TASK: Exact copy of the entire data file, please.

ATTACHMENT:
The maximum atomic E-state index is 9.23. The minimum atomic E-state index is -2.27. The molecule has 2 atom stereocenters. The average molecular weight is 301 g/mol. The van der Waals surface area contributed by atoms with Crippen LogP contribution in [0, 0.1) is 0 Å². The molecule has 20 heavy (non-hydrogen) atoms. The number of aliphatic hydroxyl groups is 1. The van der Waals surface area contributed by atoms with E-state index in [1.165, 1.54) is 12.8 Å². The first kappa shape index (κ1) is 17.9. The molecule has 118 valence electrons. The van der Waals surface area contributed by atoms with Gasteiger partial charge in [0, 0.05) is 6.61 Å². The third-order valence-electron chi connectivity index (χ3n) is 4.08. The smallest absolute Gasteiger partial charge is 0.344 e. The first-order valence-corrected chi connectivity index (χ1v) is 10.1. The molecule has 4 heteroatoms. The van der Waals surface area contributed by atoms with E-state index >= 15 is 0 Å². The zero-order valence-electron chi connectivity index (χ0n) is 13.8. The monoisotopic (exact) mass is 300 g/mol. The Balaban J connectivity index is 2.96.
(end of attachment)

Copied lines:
The maximum atomic E-state index is 9.23. The minimum atomic E-state index is -2.27. The molecule has 2 atom stereocenters. The average molecular weight is 301 g/mol. The van der Waals surface area contributed by atoms with Crippen LogP contribution in [0, 0.1) is 0 Å². The molecule has 20 heavy (non-hydrogen) atoms. The number of aliphatic hydroxyl groups is 1. The van der Waals surface area contributed by atoms with E-state index in [1.165, 1.54) is 12.8 Å². The first kappa shape index (κ1) is 17.9. The molecule has 118 valence electrons. The van der Waals surface area contributed by atoms with Gasteiger partial charge in [0, 0.05) is 6.61 Å². The third-order valence-electron chi connectivity index (χ3n) is 4.08. The smallest absolute Gasteiger partial charge is 0.344 e. The first-order valence-corrected chi connectivity index (χ1v) is 10.1. The molecule has 4 heteroatoms. The van der Waals surface area contributed by atoms with E-state index >= 15 is 0 Å². The zero-order valence-electron chi connectivity index (χ0n) is 13.8. The monoisotopic (exact) mass is 300 g/mol. The Balaban J connectivity index is 2.96.